Every marketer knows the importance of engaging via social, but more important than that, they must know who to engage with and how to communicate with them. That was the crux of a conversation on nurturing brand advocates, led by Daphne Kwon, CEO of EXPO Communications, and Ken Madden, Head of Digital, North America, for Geometry Global, at ad:tech New York on Wednesday.
According to Kwon, there are two vocal online constituents who can easily derail a campaign designed to nurture brand advocates. The first is people looking for freebies – the coupon hoarders and discount seekers that respond passionately to brand campaigns because they want a reward. The other group is fame-seekers, or the bloggers looking to network and gain a bigger following as a result.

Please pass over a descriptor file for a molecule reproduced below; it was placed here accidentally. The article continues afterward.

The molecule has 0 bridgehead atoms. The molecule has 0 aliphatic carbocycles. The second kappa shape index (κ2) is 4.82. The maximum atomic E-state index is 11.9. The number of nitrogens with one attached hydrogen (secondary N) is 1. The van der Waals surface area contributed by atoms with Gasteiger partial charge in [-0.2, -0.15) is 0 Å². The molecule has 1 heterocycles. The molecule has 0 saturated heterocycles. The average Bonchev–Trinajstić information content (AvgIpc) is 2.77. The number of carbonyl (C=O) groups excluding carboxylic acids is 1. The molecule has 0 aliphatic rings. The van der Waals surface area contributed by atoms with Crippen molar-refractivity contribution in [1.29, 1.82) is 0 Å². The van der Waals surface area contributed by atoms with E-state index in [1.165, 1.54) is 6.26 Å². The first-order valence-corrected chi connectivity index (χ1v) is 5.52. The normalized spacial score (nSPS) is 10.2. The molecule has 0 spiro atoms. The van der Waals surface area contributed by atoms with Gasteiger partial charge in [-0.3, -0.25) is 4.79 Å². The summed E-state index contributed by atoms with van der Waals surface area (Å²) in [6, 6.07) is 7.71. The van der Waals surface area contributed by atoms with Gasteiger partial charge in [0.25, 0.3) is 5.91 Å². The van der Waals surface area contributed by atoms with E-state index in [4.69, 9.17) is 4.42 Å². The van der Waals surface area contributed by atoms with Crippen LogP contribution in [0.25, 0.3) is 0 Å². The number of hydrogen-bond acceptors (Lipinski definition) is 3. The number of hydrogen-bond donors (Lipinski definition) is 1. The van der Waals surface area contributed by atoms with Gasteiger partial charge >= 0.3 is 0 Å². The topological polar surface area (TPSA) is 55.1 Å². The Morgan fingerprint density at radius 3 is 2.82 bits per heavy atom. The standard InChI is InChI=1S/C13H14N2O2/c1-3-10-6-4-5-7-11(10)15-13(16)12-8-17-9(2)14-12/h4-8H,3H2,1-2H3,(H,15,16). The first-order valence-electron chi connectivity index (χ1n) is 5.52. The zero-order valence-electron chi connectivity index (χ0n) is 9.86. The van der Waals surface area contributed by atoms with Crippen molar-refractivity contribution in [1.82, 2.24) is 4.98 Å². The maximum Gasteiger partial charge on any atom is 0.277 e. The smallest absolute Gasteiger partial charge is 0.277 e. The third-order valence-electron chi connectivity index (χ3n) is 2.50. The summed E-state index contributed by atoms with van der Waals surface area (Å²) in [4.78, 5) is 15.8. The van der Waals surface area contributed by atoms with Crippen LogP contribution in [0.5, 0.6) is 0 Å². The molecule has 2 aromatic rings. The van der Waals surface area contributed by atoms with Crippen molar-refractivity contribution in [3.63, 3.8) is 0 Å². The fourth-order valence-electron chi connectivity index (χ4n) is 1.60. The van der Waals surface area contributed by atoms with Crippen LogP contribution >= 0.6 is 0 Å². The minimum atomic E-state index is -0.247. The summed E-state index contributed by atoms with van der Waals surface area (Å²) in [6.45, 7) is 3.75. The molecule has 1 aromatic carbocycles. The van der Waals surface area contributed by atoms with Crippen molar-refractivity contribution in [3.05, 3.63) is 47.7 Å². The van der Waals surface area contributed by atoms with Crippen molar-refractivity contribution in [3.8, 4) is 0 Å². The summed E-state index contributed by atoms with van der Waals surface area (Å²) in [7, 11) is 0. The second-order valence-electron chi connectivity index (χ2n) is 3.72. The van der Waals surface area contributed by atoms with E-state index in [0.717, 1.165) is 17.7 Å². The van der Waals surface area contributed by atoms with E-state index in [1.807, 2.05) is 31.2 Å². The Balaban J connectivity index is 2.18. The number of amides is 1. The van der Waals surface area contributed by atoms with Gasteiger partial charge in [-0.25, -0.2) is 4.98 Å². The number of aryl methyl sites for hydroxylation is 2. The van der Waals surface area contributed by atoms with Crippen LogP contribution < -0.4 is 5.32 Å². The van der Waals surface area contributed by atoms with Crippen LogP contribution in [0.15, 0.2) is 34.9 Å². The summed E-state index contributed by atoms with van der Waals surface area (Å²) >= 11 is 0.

“These two groups take a lot of time from brands when they think about engaging them,” Kwon said. “They also take a lot of money.” Therefore, brands using social... Read more

Tracking Trends With Ford’s Futurist

Posted by Rich Cherecwich on November 7th, 2013 at 8:17 am

The most commonly quoted piece of business advice attributed to Henry Ford is that if he’d asked his customers what they wanted, they would have asked for a faster horse. The point being that it’s very difficult for anyone to see the future. But brands have to look toward the future, and the company that bears Ford’s name is certainly among those trying to do so.
“If you dare to call yourself an innovator, you have to imagine a future that is unimaginable,” said Sheryl Connelly, who oversees Global Trends and Futuring for the Ford Motor Company. Because Ford’s main product – cars – requires a three to five year development cycle, the company is constantly monitoring global trends, identifying what will last while avoiding fads.